Nt-ProBNP, Anaemia and Renal function are independent predictors of hospitalization in outpatients with pulmonary artery hypertension
L.. Sargentoa,, , S.. Longoa, N.. Lousadaa, R.P.. dos Reisb
a Heart Failure Unit, Cardiology Department, Pulido Valente Hospital, Lisbon North Hospital Centre, Lisbon, Portugal
b Cardiology Department, Pulido Valente Hospital, Lisbon North Hospital Centre, Lisbon, Portugal

Dear Editor,

The clinical course of pulmonary arterial hypertension (PAH) is highly variable; therefore, reliable parameters are needed to characterize the severity of the disease and to detect the disease progression sensitively. In recent years, several parameters have been tested.1 Anaemia and renal function are unspecific markers,2 while Nt-ProBNP has been extensively studied3, 4, 5 and is recommended in current guidelines.6 However, renal function may interfere with its levels. We sought to evaluate in patients with PAH, already on specific therapy, which would be the best parameter to predict the long-term hospitalization within the routine laboratory workup.

Thirty consecutive adult patients (73.3% women) with PAH, age of 63.7 ± 12.6 years, Group I PAH, on specific pulmonary vasodilator target therapy >12 months (sildenafil 83.3%, bosentan 60%; both 43.3%), stable outpatients (last hospitalization and diuretic therapy changes >3 months) were included in this 2-year clinical follow-up. Also, at inclusion sPAP and mPAP should be >35 mmHg and >25 mmHg, respectively. Our Unit routine laboratorial workup includes the determination of the Nt-ProBNP, complete blood count including haemoglobin, haematocrit, erythrocyte count, red cell distribution width, creatinine and estimated glomerular filtration rate (MDRD equation), hepatic enzymes and the ionogram. Outcome: cardiovascular hospitalization.

Besides clinical stability, no recent hospitalization and specific therapy >12 months the sPAP (73.9 ± 24.7 mmHg), pulmonary vascular resistance (3.2 ± 1.2 wood) and Nt-ProBNP (1021 ± 1200 pg/ml) were high. The hospitalization and death rate were 46.7 and 16.7%, respectively. The ROC curve for hospitalization was significant for haemoglobin (AUC = 0.75; p = 0.028), Erythrocytes (AUC = 0.76; p = 0.023), Haematocrit (AUC = 0.73; p = 0.043), Creatinine (AUC = 0.74; p = 0.026), GFR (AUC = 0.73; p = 0.034) and Nt-ProBNP (AUC = 0.79; p = 0.007). The significant cut-off points were calculated from the ROC curve. All these parameters were associated to increased risk of hospitalization (Table 1) and with the hospitalization curve. The multivariate Cox regression (“backward stepwise method) model showed that the Haematocrit < 42.4 (HR = 11.1; p = 0.036), Creatinine < 1.16 (HR = 4.93; p = 0.022) and Nt-ProBNP>895 (HR = 14.9; p < 0.001) were the independent predictors of hospitalization. Patients with at least one of these parameters above the cut-off had greater risk of hospitalization (HR = 5.6; 95% CI 0.73–43.0; p = 0.097).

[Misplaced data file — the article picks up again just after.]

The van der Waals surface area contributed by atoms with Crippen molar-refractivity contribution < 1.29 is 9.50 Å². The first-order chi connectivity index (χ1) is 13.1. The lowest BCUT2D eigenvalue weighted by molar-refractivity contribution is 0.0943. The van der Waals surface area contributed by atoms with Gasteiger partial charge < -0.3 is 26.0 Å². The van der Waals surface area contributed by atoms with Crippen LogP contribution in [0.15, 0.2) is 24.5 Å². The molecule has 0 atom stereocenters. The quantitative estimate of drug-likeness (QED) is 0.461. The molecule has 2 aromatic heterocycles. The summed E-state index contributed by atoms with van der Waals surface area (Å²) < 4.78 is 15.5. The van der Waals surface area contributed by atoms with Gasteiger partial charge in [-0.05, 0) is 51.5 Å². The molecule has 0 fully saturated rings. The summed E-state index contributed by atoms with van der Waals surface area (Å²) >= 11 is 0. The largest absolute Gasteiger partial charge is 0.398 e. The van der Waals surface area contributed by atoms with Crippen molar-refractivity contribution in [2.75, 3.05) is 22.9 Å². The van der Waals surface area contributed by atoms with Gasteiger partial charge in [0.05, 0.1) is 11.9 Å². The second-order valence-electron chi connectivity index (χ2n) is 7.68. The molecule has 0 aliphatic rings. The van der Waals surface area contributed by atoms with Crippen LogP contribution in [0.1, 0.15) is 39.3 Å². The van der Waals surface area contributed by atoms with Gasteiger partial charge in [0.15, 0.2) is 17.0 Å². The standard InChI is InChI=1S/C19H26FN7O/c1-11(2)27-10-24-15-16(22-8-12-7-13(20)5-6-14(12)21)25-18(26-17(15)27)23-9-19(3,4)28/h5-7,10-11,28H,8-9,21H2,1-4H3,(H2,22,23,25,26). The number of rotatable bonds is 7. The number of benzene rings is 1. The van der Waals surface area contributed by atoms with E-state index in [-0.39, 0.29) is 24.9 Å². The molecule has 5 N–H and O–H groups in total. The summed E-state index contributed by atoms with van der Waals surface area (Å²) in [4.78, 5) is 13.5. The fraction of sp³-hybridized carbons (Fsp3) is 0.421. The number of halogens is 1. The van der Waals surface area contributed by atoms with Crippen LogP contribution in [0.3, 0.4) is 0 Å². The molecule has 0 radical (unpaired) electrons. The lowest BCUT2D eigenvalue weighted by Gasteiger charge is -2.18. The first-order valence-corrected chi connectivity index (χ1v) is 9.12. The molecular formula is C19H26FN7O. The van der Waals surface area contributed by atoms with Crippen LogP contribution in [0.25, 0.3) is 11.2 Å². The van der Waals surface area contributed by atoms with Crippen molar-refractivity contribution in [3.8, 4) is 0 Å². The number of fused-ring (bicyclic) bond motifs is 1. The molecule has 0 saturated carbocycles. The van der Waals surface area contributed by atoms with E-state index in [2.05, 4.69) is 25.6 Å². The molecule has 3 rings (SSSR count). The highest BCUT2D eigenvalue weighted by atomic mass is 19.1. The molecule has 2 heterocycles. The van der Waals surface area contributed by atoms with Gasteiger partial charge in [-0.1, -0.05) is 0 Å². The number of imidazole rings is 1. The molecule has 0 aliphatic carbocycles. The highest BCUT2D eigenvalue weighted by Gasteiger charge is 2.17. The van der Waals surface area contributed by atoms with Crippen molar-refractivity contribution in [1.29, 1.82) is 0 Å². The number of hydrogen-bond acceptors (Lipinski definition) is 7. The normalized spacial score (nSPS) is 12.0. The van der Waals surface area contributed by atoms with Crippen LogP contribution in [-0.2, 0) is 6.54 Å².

Table 1. Risk estimate, hospitalization curve; and the univariate and multivariate predictors of hospitalization by Cox regression.

 Fisher exact test with risk estimateKaplan–MeierCox regression
 OR95% CIP valueLog-RankUnivariate analysisMultivariate analysis*
     HRP valueHR95% CIP value
Hb < 14.5 g/dl2.31.3–3.90.0030.00648.10.128  
Eryth < 4,710,0002.21.1–4.40.0230.0364.430.055  NS
Ht < 42.4%2.11.2–3.80.0160.0217.680.05111.11.16–106.20.036
Rdw > 13.61.61.1–2.30.0540.04732.70.23  
Creat > 1.16 mg/dl8.01.1–57.30.0120.0034.430.0064.91.26–19.30.022
GFR < 77.2 cc/min/1.73 m22.11.1–4.20.0330.0383.590.051  NS
Nt-ProBNP > 895 pg/mL3.431.2–10.20.0240.0034.540.00714.93.33–67.2<0.001

Abbreviations: Hb, haemoglobin; Eryth, erythrocyte count; Ht, haematocrit; Rdw, red cell distribution width; Creat, creatinine; GRF, glomerular filtration rate (MDRD method). * Multivariate analysis “backward stepwise method”. NS, non-significant; OR, odds ratio; HR, hazard ratio; CI confidence interval.

In conclusion, the present data showed that the haematocrit, creatinine and Nt-ProBNP, which characterize the anaemia degree, renal function and heart dysfunction; and are included in the routine follow-up of our Unit, are independent predictors of the 2 years hospitalization curve. These data confirm and reinforce previous data on these prognostic markers.

Conflicts of interest

The authors have no conflicts of interest to declare.

Corresponding author. luisjosesargento@gmail.com

Bibliography
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